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Stefan Heßbrüggen
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Just to clarify: in a very rough approximation, I use the singular in order to refer to philosophy as what you could call a 'social fact' shaped by institutions and externalities, i. e. as a single identifiable strand of our (read: Western) culture (all this should be read with Rortyan undertones). This single tradition is shared by all people belonging to different traditions in the plural when meeting in a search committee. This seemingly puts me at odds with attempts to broaden this context to include 'reflexive traditions' that do not belong to this 'zapadnocentric' mainstream. But I hope that it is possible to use 'philosophy' as a purely descriptive, social category devoid of any elevated or, to use Rorty's term, 'redemptive' connotations, so that folks could do things 'we' do doing philosophy without doing 'philosophy'.Spelling this out in detail will have to wait until I have tenure. 'Zapadnocentric' derives from the Russian word for 'West' - a neologism I find quite handy at times…
Toggle Commented Sep 9, 2014 on The Walk-On Philosopher at Digressions&Impressions
Link was eaten in the last comment - if you can insert it, please do, else here it is:
Toggle Commented Sep 9, 2014 on The Walk-On Philosopher at Digressions&Impressions
On September 1st 1542, the Leipzig humanist and professor of Latin and Greek Joachim Camerarius received a goblet worth 16 guilders from his grateful colleagues in the faculty of arts for his engagement in administering the university. Camerarius is certainly no central figure in the history of philosophy (though maybe to some extent in the history of classics). He was honored for what we call today the "service to the profession". I think at times that this is misleading, because our real service is to the discipline and its tradition. I personally try to honor this obligation of 'carrying on' by trying to do justice to some of those bygone colleagues which rarely appear in standard accounts of the history of philosophy - not because I am convinced that what they have to say is urgently to be heard in this time, but because I suspect that their collective work has contributed to who and what we are today as philosophers. This is at the same time a humbling and a gratifying experience - humbling because doing philosophy in the Germany of the Thirty Years War was certainly more difficult than today, and gratifying because in the context of their own time, some of them were diligent and sharp minds furthering the advancement of knowledge in much the same way we still try to do that today. So one - though, of course, not the only - way of shaping a healthy professional attitude is to serve as Baillet to the Rembrandtsz Van Nierops of history. Today's colleagues trying "to progress even closer to the truth" will have to console themselves with the hope that future generations will not lose their antiquarian curiosity or that they will survive in the acts of the university as having received a goblet for their service. The source for the Camerarius anecdote:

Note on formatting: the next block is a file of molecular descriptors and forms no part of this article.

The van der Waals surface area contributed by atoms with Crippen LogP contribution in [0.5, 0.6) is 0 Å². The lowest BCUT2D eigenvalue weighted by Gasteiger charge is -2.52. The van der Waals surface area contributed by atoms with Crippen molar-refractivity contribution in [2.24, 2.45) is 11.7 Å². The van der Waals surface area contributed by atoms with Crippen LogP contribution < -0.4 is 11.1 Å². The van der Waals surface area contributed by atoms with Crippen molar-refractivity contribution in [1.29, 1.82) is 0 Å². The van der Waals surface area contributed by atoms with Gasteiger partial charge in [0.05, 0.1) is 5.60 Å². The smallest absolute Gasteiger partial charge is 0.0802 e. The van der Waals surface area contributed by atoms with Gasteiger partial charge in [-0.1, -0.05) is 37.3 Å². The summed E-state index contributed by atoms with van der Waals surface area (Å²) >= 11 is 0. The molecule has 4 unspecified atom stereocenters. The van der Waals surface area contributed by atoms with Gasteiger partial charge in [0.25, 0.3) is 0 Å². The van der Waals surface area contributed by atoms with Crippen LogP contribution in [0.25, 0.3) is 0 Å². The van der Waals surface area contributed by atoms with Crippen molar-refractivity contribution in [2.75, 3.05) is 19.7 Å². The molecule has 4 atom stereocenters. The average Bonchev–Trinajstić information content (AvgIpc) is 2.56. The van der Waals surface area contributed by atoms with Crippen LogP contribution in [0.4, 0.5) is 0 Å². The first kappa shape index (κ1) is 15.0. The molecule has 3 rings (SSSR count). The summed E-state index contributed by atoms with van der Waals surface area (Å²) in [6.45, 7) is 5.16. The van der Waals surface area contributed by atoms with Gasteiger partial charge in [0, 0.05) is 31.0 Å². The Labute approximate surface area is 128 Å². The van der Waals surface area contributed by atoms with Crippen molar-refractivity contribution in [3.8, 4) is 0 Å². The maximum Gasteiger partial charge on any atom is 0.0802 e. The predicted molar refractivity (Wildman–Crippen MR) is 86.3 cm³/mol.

Toggle Commented Sep 9, 2014 on The Walk-On Philosopher at Digressions&Impressions
Please honor the license (
Thanks for this enlightening exchange, but the following is unparsable for outsiders like me: On the one hand, GPOS was reckoned to have made little progress in the area: every tentative push forward was met by a ferocious counter-assault from Harvard or UCLA. And after Kuhn exploded his little bomb–within the Encyclopaedia, no less–people just seemed to lose heart. T/O was taken over by 4S and HPS folks, and the context of justification simply exited with scarcely a whimper. Would you care to provide some names for 'Harvard' or 'UCLA', a reference for 'within the Encyclopaedia' (title is sufficient) and a resolution of '4S'? These details are ungoogleable (does that word exist? it should!). I was glad to know that "HPS" is "History and Philosophy of Science".
One afterthought: Noli putare, quae hoc loco postulantur, iam in propaedeutica celeberimmi Wolfii philosophiae morali praemissa, nimirum in philosophia practica universali, quam dicit, nosmet obtinuisse, ideoque hic haud fere novum campum perlustrandum proponi. To me, this makes more sense than the English rendition of the quote in question. Here is the source (Born's latin translation of the Grundlegung): I have always suspected that Kant did his philosophical thinking in Latin and translated his thoughts into German, while he was writing.
ad 1. I agree that the author and the editor(s) were somewhat careless, though I may be biased, because I know some of the people involved personally. ad 2. I have dug around a bit and can come up with this: (link to TOC)
I can help out (the editors of the volume work at my former alma mater). This is part of a series: Münster University invites philosophers for a two-day seminar, where they are confronted with papers written by groups of students and teachers. So each paper has at least two, maybe three or four authors (there is no toc online, so I can't verify this, but this was usually the format). Mentioning all these authors by name would have made the review unreadable. Mentioning only the first one and adding 'et al.' would have been unfair. If you want to know more on the series:
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May 31, 2011